Catch that? The text comments on Christ’s betrayal to add that he “delivered Himself up.”

Theology is about more than understanding in the intellectual sense of the word. It’s about appreciation. The Transfiguration, as Chrysostom said, elevates our minds to the glory of a God who would lay down his life to raise up ours.

About Joel J. Miller

I'm the author of Lifted by Angels, a look at angels through the eyes of the early church. Click here for more about me or subscribe to my RSS here.

  • http://www.discerningreader.com Mark@DR

    Thank you for this reflection, Joel. It is striking indeed that John remained discrete at Jesus’ request even when penning his gospel, destined to be read by those who would needed to be convinced of Jesus’ glorious divinity.

    I wonder, however, if it’s unfair (not of you, because you only refer in passing to Peter’s comments) to accuse Peter of inanities at the Mount of Transfiguration? Granted, we have Peter’s ostensible account in Mark 9:6: “He [Peter] said this because he didn’t really know what else to say, for they were all terrified.” (NLT) To my mind, Luke’s mention of “Peter, not even knowing what he was saying” (9:33) bears resemblance to the high priest Caiaphas not knowing what he was saying when he prophesied that it would be better for one man to die than the whole nation perish. If I could substantiate my claim through further study of these passages, which I plan to do in future, it may be the case that Peter’s offer was more prophetic than pathetic, more inspired than inane. His offer to build tents for two Old Covenant figures whose time had come and gone, and for the Incarnate One who tabernacled among us, was the immature utterance of a devoted disciple. Truly, “the Word became human and made his home among us” (John 1:14). Peter’s blurt was precisely a propos.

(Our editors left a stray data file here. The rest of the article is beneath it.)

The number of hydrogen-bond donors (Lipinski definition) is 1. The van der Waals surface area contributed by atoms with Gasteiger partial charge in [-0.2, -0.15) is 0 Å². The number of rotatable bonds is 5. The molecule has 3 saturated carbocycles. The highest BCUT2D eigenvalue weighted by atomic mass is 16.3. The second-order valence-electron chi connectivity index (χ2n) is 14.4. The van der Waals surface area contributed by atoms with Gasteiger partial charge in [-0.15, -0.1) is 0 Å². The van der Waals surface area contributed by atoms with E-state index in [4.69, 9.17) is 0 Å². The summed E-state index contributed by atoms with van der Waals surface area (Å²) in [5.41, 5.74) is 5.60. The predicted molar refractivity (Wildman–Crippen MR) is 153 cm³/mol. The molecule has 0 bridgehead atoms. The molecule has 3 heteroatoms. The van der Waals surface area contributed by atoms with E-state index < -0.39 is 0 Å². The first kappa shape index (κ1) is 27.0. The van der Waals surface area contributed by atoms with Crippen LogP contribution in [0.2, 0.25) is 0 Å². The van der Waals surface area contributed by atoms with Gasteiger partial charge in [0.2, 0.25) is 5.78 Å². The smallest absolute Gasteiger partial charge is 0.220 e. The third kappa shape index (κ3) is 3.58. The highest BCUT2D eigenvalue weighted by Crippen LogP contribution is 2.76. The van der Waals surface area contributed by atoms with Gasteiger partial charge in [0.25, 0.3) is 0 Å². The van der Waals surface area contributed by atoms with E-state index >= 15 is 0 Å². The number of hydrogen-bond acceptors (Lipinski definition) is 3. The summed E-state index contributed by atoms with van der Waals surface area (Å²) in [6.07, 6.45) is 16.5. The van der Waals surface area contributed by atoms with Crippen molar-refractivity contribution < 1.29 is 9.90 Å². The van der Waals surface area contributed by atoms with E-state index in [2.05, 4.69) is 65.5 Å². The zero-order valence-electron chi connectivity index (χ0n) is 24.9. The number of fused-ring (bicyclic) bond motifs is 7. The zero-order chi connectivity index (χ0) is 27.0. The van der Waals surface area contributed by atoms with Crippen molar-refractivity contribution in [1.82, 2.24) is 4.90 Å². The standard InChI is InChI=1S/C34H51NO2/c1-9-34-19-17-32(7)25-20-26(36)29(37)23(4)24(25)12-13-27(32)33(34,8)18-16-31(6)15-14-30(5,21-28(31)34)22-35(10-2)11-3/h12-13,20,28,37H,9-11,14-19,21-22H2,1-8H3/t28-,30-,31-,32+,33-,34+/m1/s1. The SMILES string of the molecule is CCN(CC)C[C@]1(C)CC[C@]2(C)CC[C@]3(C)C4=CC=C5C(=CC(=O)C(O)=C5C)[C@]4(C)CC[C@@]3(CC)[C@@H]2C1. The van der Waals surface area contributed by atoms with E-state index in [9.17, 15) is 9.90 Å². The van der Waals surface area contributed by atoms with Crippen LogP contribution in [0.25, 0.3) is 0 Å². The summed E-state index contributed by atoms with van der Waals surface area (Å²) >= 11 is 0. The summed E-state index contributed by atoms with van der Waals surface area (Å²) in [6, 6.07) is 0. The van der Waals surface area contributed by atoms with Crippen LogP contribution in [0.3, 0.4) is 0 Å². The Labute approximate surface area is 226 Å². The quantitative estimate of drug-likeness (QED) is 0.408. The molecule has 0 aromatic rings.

• http://www.discerningreader.com Mark@DR

    Thank you for this reflection, Joel. It is striking indeed that John remained discrete at Jesus’ request even when penning his gospel, destined to be read by those who would needed to be convinced of Jesus’ glorious divinity.

    I wonder, however, if it’s unfair (not of you, because you only refer in passing to Peter’s comments) to accuse Peter of inanities at the Mount of Transfiguration? Granted, we have Peter’s ostensible account in Mark 9:6: “He [Peter] said this because he didn’t really know what else to say, for they were all terrified.” (NLT) To my mind, Luke’s mention of “Peter, not even knowing what he was saying” (9:33) bears resemblance to the high priest Caiaphas not knowing what he was saying when he prophesied that it would be better for one man to die than the whole nation perish. If I could substantiate my claim through further study of these passages, which I plan to do in future, it may be the case that Peter’s offer was more prophetic than pathetic, more inspired than inane. His offer to build tents for two Old Covenant figures whose time had come and gone, and for the Incarnate One who tabernacled among us, was the immature utterance of a devoted disciple. Truly, “the Word became human and made his home among us” (John 1:14). Peter’s blurt was precisely a propos.

  • http://www.copticmusician.comwww.findtheearlychurch.com/coptic John Habib

    Your very first paragraph, inviting us to imagine what St. John may have been thinking about, is quite delightful. Sometimes we forget to think about the writers and all the experiences brought to their memories as they wrote (as it is presumed) decades later. It is not reflected just in their retelling of events, but even in descriptions such as the one you pointed out. Thanks for that.

  • http://www.copticmusician.comwww.findtheearlychurch.com/coptic John Habib

    Your very first paragraph, inviting us to imagine what St. John may have been thinking about, is quite delightful. Sometimes we forget to think about the writers and all the experiences brought to their memories as they wrote (as it is presumed) decades later. It is not reflected just in their retelling of events, but even in descriptions such as the one you pointed out. Thanks for that.